Burke v. Gaines - 60 U.S. 388 (1856)
U.S. Supreme Court
Burke v. Gaines, 60 U.S. 19 How. 388 388 (1856)
Burke v. Gaines
60 U.S. (19 How.) 388
ERROR TO THE SUPREME COURT
OF THE STATE OF ARKANSAS
Where a party brought an ejectment in a state court, founding his title upon documents showing a settlement claim under the laws of the United States, and the supreme court of the state decided in favor of that title, the opposite party cannot bring the case to this Court under the 25th section of the Judiciary Act.
This Court has no jurisdiction over such a case.
The case is stated in the opinion of the Court.
MR. CHIEF JUSTICE TANEY delivered the opinion of the Court.
A brief summary of the case will be sufficient to show that this Court have no jurisdiction.
The defendants in error, who were the plaintiffs in the court below, brought their action of ejectment in the state court to recover certain premises described in the declaration.
By a statute of Arkansas, a party may maintain an ejectment upon an equitable title. And the defendants in error, in order to show such a title in themselves, offered in evidence certain documents tending to prove that a certain Ludovicus Belding had, by settlement in 1829, acquired a preemption right to the land in question, and that they are his heirs at law, and have paid to the proper officer the price fixed by the government.
The plaintiff in error offered no evidence of title in himself, although he was in possession of the land. And at the trial, the defendants in error asked the court to instruct the jury that the papers and documents read in evidence by them were sufficient to maintain the action, if the defendant in error was in possession of any part of the land at the commencement of the suit, and also that they were entitled to recover, by way of damages, reasonable rents and profits.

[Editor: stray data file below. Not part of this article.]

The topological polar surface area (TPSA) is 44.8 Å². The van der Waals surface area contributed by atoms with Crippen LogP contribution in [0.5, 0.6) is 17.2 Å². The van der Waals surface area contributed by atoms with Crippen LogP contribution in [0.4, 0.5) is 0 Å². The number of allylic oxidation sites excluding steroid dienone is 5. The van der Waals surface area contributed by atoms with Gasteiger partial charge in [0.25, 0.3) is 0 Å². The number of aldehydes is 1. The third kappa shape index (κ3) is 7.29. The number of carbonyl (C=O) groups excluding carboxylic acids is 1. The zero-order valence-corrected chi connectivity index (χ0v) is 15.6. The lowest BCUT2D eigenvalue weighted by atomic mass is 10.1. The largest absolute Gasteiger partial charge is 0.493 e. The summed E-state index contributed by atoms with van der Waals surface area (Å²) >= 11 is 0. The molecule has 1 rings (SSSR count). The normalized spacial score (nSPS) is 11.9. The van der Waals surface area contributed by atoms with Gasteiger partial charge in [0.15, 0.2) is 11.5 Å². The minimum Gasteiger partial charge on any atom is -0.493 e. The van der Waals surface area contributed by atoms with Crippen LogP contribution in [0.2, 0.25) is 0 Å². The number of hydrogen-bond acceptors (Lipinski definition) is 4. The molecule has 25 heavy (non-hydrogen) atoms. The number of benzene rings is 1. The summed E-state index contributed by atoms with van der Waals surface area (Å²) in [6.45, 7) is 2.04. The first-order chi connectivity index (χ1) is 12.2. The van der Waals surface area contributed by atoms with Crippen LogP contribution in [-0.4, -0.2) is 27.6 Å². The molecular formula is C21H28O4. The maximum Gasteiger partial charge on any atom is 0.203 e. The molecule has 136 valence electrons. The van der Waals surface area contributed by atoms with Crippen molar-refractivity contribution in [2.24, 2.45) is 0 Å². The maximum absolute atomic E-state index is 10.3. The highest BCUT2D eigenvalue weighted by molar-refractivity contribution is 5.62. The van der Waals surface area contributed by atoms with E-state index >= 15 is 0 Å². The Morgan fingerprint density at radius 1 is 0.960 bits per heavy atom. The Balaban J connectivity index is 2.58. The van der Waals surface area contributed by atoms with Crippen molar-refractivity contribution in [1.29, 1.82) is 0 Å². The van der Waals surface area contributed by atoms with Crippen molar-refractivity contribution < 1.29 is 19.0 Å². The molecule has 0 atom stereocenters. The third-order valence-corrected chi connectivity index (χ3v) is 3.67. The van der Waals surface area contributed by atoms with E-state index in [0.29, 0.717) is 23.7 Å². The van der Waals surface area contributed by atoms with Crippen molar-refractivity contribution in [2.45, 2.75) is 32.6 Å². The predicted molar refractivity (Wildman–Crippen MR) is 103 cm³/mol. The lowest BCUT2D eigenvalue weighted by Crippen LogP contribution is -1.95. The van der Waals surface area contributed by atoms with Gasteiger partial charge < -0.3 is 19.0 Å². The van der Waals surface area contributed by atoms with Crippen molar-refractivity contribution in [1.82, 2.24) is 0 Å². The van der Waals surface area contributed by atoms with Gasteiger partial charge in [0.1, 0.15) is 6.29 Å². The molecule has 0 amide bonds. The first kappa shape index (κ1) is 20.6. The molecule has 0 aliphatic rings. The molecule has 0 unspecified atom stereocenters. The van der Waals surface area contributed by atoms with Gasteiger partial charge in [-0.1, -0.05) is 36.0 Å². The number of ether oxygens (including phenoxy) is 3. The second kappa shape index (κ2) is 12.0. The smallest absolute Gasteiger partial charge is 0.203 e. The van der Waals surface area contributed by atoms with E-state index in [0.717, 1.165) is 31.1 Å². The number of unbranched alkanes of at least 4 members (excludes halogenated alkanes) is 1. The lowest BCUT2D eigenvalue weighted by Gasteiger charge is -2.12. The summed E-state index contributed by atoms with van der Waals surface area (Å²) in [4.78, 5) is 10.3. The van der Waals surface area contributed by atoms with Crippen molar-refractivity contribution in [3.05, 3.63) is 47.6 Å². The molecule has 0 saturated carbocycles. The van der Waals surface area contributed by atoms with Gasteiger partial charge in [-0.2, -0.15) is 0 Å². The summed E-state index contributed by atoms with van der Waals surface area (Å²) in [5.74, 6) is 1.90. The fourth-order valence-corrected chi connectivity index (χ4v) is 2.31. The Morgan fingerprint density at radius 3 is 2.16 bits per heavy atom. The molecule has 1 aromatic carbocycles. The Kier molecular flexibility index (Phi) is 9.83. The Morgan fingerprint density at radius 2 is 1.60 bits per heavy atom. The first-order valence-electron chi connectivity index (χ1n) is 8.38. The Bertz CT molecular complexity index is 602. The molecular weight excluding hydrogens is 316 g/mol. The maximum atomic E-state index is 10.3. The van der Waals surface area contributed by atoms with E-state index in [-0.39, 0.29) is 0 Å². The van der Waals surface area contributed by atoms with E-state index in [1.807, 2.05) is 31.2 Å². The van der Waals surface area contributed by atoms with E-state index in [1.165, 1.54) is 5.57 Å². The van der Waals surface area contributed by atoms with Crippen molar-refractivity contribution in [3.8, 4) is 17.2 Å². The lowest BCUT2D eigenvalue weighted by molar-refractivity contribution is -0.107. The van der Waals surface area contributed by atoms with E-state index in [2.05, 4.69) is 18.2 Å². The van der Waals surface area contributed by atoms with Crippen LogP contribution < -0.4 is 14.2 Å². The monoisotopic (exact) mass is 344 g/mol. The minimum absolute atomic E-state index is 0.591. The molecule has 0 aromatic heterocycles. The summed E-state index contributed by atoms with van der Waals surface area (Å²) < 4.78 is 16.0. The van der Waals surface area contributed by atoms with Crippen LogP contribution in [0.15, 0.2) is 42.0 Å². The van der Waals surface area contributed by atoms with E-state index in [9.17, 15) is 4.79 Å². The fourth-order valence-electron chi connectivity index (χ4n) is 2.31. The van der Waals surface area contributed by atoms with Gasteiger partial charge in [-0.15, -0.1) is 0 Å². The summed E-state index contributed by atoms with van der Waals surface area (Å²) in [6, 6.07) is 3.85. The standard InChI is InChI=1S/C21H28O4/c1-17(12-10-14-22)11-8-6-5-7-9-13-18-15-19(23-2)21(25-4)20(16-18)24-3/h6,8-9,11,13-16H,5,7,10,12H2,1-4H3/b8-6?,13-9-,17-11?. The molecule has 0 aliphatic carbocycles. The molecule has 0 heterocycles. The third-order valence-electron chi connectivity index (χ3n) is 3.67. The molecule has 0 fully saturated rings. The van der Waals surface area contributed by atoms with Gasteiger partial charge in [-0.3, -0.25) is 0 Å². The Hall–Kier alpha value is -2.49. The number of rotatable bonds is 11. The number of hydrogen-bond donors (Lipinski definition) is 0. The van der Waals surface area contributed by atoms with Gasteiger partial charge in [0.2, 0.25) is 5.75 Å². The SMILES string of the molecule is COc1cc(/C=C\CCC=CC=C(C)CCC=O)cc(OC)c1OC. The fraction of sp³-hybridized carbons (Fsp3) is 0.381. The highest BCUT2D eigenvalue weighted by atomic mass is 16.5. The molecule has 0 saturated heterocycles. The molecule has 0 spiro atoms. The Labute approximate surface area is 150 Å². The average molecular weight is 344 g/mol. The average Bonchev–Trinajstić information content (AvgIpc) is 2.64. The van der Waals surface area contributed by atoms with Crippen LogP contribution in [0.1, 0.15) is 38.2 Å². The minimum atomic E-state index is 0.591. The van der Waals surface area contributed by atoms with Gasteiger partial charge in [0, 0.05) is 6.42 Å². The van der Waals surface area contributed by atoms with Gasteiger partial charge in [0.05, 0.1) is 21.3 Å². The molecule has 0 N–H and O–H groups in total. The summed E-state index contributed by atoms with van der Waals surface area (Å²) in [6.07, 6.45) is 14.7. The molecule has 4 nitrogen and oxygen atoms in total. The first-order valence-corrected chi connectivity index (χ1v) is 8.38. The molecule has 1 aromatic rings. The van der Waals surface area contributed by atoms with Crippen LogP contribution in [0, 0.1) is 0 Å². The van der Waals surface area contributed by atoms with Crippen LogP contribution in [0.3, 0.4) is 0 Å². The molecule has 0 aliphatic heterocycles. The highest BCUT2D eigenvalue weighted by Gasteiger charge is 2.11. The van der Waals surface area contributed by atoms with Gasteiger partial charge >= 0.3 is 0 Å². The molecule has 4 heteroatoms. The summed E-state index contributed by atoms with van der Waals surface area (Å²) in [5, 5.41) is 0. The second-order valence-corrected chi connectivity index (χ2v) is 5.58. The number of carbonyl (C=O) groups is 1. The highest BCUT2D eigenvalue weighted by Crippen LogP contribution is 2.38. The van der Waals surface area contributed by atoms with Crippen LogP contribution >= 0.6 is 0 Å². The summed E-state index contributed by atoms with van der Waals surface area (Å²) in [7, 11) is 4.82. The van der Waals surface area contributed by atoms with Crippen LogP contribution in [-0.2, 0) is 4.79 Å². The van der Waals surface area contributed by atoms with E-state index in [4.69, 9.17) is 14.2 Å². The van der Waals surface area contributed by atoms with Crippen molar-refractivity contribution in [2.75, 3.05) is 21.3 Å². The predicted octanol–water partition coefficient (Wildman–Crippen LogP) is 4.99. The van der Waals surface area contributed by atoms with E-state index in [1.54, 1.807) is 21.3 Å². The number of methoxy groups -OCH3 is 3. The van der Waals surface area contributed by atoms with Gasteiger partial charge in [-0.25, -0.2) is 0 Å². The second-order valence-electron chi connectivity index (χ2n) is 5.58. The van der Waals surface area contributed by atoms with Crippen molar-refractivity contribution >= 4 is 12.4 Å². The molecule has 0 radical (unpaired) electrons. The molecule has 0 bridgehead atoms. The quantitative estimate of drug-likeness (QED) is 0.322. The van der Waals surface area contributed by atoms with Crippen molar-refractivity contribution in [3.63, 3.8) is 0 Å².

The plaintiff in error, on his part, asked the court to instruct to jury that the certificates and documents offered by the defendants in error were void, and conferred no title to the premises.
This is the substance of the instructions asked for by the respective parties, although drawn out at greater length, and shows the questions presented for the decision of the court. The court gave the instructions asked for by the defendants in error, and refused those requested by the plaintiff.
Under these instructions, the jury found a verdict in favor of the defendants in error, and a judgment was entered accordingly, which was afterwards affirmed in the supreme court of the state, and upon that judgment, this writ of error was brought.
It appears, therefore, that no right was claimed by the plaintiff in error under any act of Congress or under any authority derived from the United States. He merely objected to the validity of the title claimed by the defendants in error. As the case appears on the record, he was a mere trespasser, holding possession in opposition to a title claimed under the United States. The decision of the state court in favor of the title thus claimed by the defendants in error can certainly give the plaintiff no right to bring this writ under the twenty-fifth section of the act of 1789. He claimed no right under the United States, and consequently can have no foundation for his writ of error.
The case cannot be distinguished from that of Fulton v. McAffea, 16 Pet. 149, and the writ must be
Dismissed for want of jurisdiction.